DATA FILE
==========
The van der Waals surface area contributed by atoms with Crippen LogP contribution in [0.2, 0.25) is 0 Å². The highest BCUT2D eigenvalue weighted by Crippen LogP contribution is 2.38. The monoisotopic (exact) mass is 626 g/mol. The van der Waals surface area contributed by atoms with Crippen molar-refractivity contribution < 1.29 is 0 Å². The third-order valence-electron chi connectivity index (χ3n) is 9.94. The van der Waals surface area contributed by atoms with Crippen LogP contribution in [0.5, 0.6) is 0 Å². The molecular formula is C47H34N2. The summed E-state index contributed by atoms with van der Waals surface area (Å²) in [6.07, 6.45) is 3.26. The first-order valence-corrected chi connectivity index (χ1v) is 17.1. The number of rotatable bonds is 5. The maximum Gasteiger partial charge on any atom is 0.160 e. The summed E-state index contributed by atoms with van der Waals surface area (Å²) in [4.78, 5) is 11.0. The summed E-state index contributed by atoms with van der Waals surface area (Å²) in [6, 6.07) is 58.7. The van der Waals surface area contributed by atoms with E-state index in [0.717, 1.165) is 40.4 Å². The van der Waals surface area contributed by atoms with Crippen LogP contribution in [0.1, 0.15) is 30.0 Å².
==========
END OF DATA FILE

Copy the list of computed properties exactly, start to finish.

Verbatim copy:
The van der Waals surface area contributed by atoms with Crippen LogP contribution in [0.2, 0.25) is 0 Å². The highest BCUT2D eigenvalue weighted by Crippen LogP contribution is 2.38. The monoisotopic (exact) mass is 626 g/mol. The van der Waals surface area contributed by atoms with Crippen molar-refractivity contribution < 1.29 is 0 Å². The third-order valence-electron chi connectivity index (χ3n) is 9.94. The van der Waals surface area contributed by atoms with Crippen LogP contribution in [0.5, 0.6) is 0 Å². The molecular formula is C47H34N2. The summed E-state index contributed by atoms with van der Waals surface area (Å²) in [6.07, 6.45) is 3.26. The first-order valence-corrected chi connectivity index (χ1v) is 17.1. The number of rotatable bonds is 5. The maximum Gasteiger partial charge on any atom is 0.160 e. The summed E-state index contributed by atoms with van der Waals surface area (Å²) in [4.78, 5) is 11.0. The summed E-state index contributed by atoms with van der Waals surface area (Å²) in [6, 6.07) is 58.7. The van der Waals surface area contributed by atoms with E-state index in [0.717, 1.165) is 40.4 Å². The van der Waals surface area contributed by atoms with Crippen LogP contribution in [0.1, 0.15) is 30.0 Å².